191 kgs of drugs worth Rs 1,000-cr seized at Nhava Sheva port of Navi Mumbai

Agencies
August 10, 2020

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Mumbai, Aug 10: In a joint operation of the Directorate of Revenue Intelligence (DRI) and the Customs, 191 kgs of drugs worth around Rs 1,000 crores were seized at Nhava Sheva port of Navi Mumbai, the DRI said.

According to DRI, the drugs were being transported inside pipes and they cost around Rs 5 crores per kg in the market.

Two accused have been arrested in the case who had allegedly brought these drugs through Afghanistan. The accused were produced in the court and they have been remanded in custody for 14 days, and further investigation is underway.

"191 kg of drugs, worth Rs 1,000 crores, seized at Nhava Sheva port of Navi Mumbai in a joint operation with customs. Transported inside pipes, drugs were brought through Afghanistan. Court has sent the two accused to 14 days police custody," said a DRI officer.

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News Network
September 22,2020

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Geneva, Sept 22: The World Health Organisation (WHO) has reported a record number of confirmed cases of the coronavirus registered across the world over the past week -- almost 2 million infections -- which marks the highest number in a single week so far.

"From 14 through 20 September, there were almost 2 million new cases of COVID-19, which represents a 6 per cent increase compared to the previous week, and the highest number of reported cases in a single week since the beginning of the epidemic. During the same period, there was a 10 per cent decrease in the number of deaths, with 36,764 deaths reported in the past seven days," the WHO said in a situation report late on Monday.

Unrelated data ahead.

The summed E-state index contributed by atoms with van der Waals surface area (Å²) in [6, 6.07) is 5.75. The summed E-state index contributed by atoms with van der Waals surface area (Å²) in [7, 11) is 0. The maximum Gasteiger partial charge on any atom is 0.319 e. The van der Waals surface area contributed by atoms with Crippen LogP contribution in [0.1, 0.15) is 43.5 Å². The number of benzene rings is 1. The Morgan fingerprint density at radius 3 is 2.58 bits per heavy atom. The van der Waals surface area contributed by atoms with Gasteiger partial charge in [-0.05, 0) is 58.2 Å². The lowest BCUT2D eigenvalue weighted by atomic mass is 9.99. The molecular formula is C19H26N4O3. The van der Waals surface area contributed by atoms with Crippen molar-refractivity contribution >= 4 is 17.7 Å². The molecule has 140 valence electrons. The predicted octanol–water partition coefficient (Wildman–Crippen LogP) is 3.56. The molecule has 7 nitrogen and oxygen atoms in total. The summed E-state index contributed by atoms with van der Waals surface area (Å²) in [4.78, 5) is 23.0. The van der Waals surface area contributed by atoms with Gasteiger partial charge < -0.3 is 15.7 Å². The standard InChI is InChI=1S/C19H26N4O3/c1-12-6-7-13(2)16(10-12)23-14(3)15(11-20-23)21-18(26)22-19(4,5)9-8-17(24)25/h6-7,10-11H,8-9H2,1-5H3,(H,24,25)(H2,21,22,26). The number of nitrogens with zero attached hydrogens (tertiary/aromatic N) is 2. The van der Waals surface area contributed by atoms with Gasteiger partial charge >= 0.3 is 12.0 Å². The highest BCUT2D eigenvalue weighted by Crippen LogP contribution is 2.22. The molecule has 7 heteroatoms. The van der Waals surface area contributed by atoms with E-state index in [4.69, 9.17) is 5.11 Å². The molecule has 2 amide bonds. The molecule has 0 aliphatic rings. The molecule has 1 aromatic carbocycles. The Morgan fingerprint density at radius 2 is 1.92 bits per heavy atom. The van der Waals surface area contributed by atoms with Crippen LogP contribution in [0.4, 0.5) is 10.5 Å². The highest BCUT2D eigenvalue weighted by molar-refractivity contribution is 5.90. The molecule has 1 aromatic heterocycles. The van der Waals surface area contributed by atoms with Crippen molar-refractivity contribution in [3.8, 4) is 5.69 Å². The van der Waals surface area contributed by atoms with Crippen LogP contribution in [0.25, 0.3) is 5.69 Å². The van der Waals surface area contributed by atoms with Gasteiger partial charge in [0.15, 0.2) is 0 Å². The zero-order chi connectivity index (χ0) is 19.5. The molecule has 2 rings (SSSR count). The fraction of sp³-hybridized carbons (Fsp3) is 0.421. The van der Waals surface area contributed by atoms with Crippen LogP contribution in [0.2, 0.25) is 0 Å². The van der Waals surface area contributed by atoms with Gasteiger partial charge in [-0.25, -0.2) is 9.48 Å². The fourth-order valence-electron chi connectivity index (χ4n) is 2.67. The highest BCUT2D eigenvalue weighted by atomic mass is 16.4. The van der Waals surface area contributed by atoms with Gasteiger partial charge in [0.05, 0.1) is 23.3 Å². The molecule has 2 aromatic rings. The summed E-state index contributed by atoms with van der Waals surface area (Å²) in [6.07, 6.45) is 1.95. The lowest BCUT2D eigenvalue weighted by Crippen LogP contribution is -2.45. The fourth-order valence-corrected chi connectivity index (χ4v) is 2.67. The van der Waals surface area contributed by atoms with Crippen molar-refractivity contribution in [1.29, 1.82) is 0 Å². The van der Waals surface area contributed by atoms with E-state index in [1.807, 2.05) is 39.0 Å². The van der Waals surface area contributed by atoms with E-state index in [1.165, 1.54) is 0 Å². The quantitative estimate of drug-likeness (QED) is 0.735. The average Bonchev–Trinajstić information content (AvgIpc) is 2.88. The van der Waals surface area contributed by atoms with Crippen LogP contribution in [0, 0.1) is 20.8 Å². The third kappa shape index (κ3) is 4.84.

In particular, an increase in the weekly case incidence rate was reported across all regions in the last seven days, except for Africa, with the two Americas remaining the worst-hit areas and accounting for over 38 per cent of all new cases reported over the past week.

Meanwhile, Europe showed the greatest increment in the number of fatalities in the past week, with a 27-per cent increase compared to the previous week.

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Agencies
September 27,2020

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Dubai, Sept 27: The Dubai-Sharjah intercity bus service, a major lifeline for commuters who travel between the emirates daily for work, has resumed.

Two of the routes started today, while the third will begin two weeks later.